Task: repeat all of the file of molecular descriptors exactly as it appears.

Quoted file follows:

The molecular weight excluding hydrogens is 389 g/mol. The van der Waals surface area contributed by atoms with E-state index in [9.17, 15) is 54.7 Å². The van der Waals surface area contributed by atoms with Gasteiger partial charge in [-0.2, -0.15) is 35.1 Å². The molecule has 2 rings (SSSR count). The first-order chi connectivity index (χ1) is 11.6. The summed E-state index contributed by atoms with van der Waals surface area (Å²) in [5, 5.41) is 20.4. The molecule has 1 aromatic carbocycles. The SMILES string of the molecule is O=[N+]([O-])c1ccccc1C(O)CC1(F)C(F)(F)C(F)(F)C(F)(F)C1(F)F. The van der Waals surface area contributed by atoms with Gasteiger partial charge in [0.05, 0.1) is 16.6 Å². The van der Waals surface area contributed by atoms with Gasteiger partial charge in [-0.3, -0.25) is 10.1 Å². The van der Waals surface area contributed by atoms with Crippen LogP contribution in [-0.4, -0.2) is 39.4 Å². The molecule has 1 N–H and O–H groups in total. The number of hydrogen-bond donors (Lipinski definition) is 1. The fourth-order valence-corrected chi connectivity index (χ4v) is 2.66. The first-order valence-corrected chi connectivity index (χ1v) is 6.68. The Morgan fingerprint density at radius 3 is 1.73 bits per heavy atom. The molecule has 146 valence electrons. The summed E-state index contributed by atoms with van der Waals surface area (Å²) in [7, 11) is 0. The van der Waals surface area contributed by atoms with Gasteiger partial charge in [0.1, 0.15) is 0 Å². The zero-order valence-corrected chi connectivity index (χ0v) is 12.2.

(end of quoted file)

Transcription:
The molecular weight excluding hydrogens is 389 g/mol. The van der Waals surface area contributed by atoms with E-state index in [9.17, 15) is 54.7 Å². The van der Waals surface area contributed by atoms with Gasteiger partial charge in [-0.2, -0.15) is 35.1 Å². The molecule has 2 rings (SSSR count). The first-order chi connectivity index (χ1) is 11.6. The summed E-state index contributed by atoms with van der Waals surface area (Å²) in [5, 5.41) is 20.4. The molecule has 1 aromatic carbocycles. The SMILES string of the molecule is O=[N+]([O-])c1ccccc1C(O)CC1(F)C(F)(F)C(F)(F)C(F)(F)C1(F)F. The van der Waals surface area contributed by atoms with Gasteiger partial charge in [0.05, 0.1) is 16.6 Å². The van der Waals surface area contributed by atoms with Gasteiger partial charge in [-0.3, -0.25) is 10.1 Å². The van der Waals surface area contributed by atoms with Crippen LogP contribution in [-0.4, -0.2) is 39.4 Å². The molecule has 1 N–H and O–H groups in total. The number of hydrogen-bond donors (Lipinski definition) is 1. The fourth-order valence-corrected chi connectivity index (χ4v) is 2.66. The first-order valence-corrected chi connectivity index (χ1v) is 6.68. The Morgan fingerprint density at radius 3 is 1.73 bits per heavy atom. The molecule has 146 valence electrons. The summed E-state index contributed by atoms with van der Waals surface area (Å²) in [7, 11) is 0. The van der Waals surface area contributed by atoms with Gasteiger partial charge in [0.1, 0.15) is 0 Å². The zero-order valence-corrected chi connectivity index (χ0v) is 12.2.